Gustav Gullholm.

The man behind the world’s lightest bikes

Hanna Jonsson

Don’t let the shorts distract you, this guy knows a thing or two about custom building bikes.

If you put a Mora-knife to your brand new carbon frame, you are likely to draw some attention. Same goes for putting up a photo wearing short-shorts together with a denim vest whilst posing with your bike. But behind the shorts-wearing showman, is in fact a bike nerd so fascinated and obsessed with bikes that he spends all of his spare time building up his dream bikes: the world’s lightest full-suspension XC bike, the world’s lightest 29’’ bike, the world’s lightest Downhill bike. All made with utter precision and a huge chunk of love. The man behind it? Mr Dangerholm of course.

Dangerholm starting a new project.

Want to know how to make your own Dangerholm bike? Check this out:


Well, in fact, his name is Gustav Gullholm, a Norway-born 33-year old bike shop employee from Mora in Sweden. A man whose bike builds, or more like bike creations, has given him worldwide fame and a renowned name in the bike world. His builds have been as praised on Pinkbike as his shorts have been questioned, and his Instagram account “Dangerholm” has grown into a huge platform. But before we get to that, let’s start at the beginning: the Mora-knife.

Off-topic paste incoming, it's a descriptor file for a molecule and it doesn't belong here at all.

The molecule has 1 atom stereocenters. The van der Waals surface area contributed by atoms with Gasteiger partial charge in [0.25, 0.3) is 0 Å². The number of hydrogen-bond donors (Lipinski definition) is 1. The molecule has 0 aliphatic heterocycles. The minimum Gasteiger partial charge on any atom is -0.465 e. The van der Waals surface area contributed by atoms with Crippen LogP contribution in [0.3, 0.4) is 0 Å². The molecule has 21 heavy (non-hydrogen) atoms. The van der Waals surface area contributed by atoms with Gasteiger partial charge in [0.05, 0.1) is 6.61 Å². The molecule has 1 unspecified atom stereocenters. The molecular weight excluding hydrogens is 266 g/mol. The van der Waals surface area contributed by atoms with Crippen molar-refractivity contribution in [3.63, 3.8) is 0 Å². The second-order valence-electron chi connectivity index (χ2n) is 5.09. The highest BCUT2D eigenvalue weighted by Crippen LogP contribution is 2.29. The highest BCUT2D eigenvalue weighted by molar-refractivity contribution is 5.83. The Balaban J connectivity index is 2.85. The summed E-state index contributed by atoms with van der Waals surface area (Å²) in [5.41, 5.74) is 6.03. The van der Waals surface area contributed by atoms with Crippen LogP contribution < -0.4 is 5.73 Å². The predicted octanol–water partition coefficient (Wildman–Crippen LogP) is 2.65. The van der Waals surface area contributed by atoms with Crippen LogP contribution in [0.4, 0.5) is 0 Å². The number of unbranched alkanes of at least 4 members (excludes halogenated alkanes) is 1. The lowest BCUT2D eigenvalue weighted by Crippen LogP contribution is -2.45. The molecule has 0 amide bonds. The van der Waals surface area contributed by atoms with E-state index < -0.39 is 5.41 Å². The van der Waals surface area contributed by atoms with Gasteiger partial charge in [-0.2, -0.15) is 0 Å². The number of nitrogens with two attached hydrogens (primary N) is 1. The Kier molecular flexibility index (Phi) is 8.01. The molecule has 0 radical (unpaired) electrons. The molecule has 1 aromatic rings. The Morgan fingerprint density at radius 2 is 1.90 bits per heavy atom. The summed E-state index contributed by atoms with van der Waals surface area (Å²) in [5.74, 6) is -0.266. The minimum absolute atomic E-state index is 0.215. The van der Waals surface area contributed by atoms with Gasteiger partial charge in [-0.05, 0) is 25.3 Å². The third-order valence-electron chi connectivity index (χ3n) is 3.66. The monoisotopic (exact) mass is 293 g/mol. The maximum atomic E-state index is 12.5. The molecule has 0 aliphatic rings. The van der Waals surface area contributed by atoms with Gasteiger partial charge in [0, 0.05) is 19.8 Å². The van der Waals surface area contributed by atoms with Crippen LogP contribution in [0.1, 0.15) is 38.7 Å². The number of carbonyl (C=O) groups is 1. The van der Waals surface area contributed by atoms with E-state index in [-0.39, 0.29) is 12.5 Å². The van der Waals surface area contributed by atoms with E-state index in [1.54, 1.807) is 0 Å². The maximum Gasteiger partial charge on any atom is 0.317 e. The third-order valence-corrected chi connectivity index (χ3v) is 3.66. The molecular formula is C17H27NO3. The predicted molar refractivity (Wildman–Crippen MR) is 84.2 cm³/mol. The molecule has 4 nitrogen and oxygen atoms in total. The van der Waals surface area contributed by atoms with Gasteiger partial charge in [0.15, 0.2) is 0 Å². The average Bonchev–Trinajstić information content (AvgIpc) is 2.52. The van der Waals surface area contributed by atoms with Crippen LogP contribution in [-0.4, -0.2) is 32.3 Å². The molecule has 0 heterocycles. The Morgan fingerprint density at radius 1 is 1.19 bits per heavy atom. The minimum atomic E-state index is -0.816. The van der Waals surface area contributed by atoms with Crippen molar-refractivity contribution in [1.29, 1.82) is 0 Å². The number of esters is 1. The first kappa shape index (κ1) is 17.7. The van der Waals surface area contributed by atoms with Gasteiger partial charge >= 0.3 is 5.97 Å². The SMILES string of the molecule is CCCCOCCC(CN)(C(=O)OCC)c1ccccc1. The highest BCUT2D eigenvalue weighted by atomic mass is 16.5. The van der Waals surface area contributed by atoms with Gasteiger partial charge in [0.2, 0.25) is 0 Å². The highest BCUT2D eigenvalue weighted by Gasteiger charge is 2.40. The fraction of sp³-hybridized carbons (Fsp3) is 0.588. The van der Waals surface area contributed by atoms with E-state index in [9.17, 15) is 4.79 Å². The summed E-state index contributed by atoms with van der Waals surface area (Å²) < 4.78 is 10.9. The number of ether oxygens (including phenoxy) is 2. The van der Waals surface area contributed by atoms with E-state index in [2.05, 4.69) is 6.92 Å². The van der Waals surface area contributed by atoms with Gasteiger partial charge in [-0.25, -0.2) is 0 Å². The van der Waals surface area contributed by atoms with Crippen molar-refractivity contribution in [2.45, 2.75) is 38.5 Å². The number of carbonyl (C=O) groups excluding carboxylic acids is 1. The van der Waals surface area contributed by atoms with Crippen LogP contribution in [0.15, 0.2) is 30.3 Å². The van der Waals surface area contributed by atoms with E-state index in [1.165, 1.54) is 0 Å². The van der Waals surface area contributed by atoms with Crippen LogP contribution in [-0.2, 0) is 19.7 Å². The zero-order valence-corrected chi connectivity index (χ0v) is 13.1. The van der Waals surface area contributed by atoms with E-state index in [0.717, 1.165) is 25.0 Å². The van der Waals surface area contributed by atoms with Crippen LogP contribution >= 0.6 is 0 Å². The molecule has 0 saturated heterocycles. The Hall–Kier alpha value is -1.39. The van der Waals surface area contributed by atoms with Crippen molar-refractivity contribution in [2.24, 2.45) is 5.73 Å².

Gustav Gullholm, also known as Dangerholm.

“I guess anyone who puts a knife in their brand new frame will cause some stir”, Gustav says and laughs. Then adds: “But it’s not actually that mad. It’s a perfectly good way of stripping paint off your frame*”.

For Gustav, the bike build adventures he set off on has always required full determination and detailed perfection. Changing frame colour and design are just one of many steps on the road to creating his dream bike. Or, like in this case, to save weight.

“Companies have this race to develop the lightest frames on the market, with engineers spending weeks redesigning drop-outs to save 5 grams, just to spray paint them and add roughly 80-150 grams of paint”, Gustav says and shakes his head.